21st March 2018
90 Wentworth Av
Surry Hills, NSW 2010
Doctoring aside, one of the things that excited me the most about moving to Sydney was regular access to all the amazing Thai restaurants. Melbourne may be a culinary big-shot, but they never seem to get Thai food right, not in the way Sydney does. Even my local take-away in Sydney is as good, if not better than the top Thai places in Melbourne. And seeing as I haven’t been in Sydney long enough for the novelty of good Thai to wear off, I was rather excited about my visit to Spice I Am.
Along with Chat Thai and Home Thai, Spice I Am is one of the long-standing stalwarts for good Thai food in Sydney. But unlike the other two, Spice I Am is a literal hole in the wall, instead of the huge, well-oiled machines I’ve come to expect. But as the weather in Sydney is so much more pleasant than Melbourne’s, the way the restaurant spilled out onto the street was actually a plus, and made for some very enjoyable people watching as we ate our meal.
I love a good Thai salad – the flavours and textures are so full-on and intense, yet well balanced, there really is nothing else like it. The Nam Khao Tod ($19.5) was the perfect example of that. Toss everything together, and each mouthful becomes a riot of textures and flavours – crunchy peanuts, fresh herbs, fermented sausages with a sharp tang, and if you’re really lucky, the coveted shards of crispy rice. And chilli. So much chilli. I didn’t realise that it was going to be so spicy, not that it stopped me from eating bite after bite as tears welled up in my eyes.
Ka Nom Jeen Nam Ya ($12.5) was something I’ve ever had before, so of course, I jumped right on the opportunity. Silken strands of fermented rice vermicelli were coated in a rich, coconutty fish curry, with a handful of sprouts and pickles on the side for crunch. This was a simple dish, but a satisfyingly flavoursome one.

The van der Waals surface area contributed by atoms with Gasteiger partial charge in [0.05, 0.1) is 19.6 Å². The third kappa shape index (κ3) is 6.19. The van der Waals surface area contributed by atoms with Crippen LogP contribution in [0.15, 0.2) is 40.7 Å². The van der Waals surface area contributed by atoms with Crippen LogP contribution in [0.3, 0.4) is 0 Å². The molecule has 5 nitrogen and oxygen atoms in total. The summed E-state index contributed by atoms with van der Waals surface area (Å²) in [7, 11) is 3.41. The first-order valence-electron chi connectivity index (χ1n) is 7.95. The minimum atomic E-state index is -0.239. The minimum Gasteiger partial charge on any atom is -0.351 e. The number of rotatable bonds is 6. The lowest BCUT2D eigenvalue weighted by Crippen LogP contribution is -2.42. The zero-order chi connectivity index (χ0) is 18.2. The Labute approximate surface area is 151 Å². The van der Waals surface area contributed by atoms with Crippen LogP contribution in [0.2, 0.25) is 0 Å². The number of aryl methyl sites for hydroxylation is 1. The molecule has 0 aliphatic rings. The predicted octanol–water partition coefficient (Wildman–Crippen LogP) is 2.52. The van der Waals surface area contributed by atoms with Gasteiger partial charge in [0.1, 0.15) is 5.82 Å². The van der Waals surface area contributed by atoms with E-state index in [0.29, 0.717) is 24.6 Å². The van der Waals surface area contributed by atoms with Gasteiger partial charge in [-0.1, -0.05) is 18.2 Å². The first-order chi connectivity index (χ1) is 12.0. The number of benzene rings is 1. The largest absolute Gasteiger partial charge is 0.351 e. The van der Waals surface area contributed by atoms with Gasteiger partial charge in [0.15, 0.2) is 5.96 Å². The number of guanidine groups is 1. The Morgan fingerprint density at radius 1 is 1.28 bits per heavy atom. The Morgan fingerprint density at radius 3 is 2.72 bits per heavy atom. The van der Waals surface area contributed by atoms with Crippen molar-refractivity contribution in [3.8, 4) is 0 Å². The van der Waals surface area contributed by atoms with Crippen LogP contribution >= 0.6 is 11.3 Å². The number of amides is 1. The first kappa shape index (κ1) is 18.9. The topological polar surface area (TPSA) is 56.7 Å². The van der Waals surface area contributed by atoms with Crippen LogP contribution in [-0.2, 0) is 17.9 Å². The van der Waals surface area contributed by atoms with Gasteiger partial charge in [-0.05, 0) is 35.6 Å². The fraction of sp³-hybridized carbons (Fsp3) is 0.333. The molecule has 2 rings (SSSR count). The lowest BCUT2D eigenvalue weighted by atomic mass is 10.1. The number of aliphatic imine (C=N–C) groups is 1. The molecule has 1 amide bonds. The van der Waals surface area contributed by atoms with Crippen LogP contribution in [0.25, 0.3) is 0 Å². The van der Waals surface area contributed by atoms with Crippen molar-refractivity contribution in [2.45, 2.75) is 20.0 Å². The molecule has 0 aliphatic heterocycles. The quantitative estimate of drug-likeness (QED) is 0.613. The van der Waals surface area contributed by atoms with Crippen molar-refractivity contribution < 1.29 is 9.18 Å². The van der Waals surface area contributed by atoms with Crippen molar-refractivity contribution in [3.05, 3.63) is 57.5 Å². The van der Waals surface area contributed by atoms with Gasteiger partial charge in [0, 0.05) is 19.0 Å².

If we’re talking decadence, the Moo Pa ($19.5) is the last word. Fatty, succulent pork belly are stir-fried in a rich curry paste, with nary any greenery to be seen, other than plump segments of eggplant. Give me a plate of this and a bowl of Rice ($4ea), and you won’t hear from me until my belly is full to bursting.
Unfortunately about halfway through the meal, neither of us could handle the relentless spice any longer, and succumbed to the Milk Iced Tea ($5.5). I won’t pretend I’m too upset however, as this drink was spot-on. Strong enough to stand a spoon in and sweetened with copious amounts of condensed milk, this did a good job of putting out the fire (until it ran out).
Just like it was with Chat Thai and Home Thai, I have absolutely nothing bad to say about Spice I Am. Everything was ridiculously flavoursome, and the meal was an entirely satisfying experience. This meal also taught me an important lesson: do not be flippant about the spice levels of the Thai food in Sydney, because unlike Melbourne, they mean business here!
Rating: 15/20 – trial by fire.
This rating reflects my personal experience at the time of visit.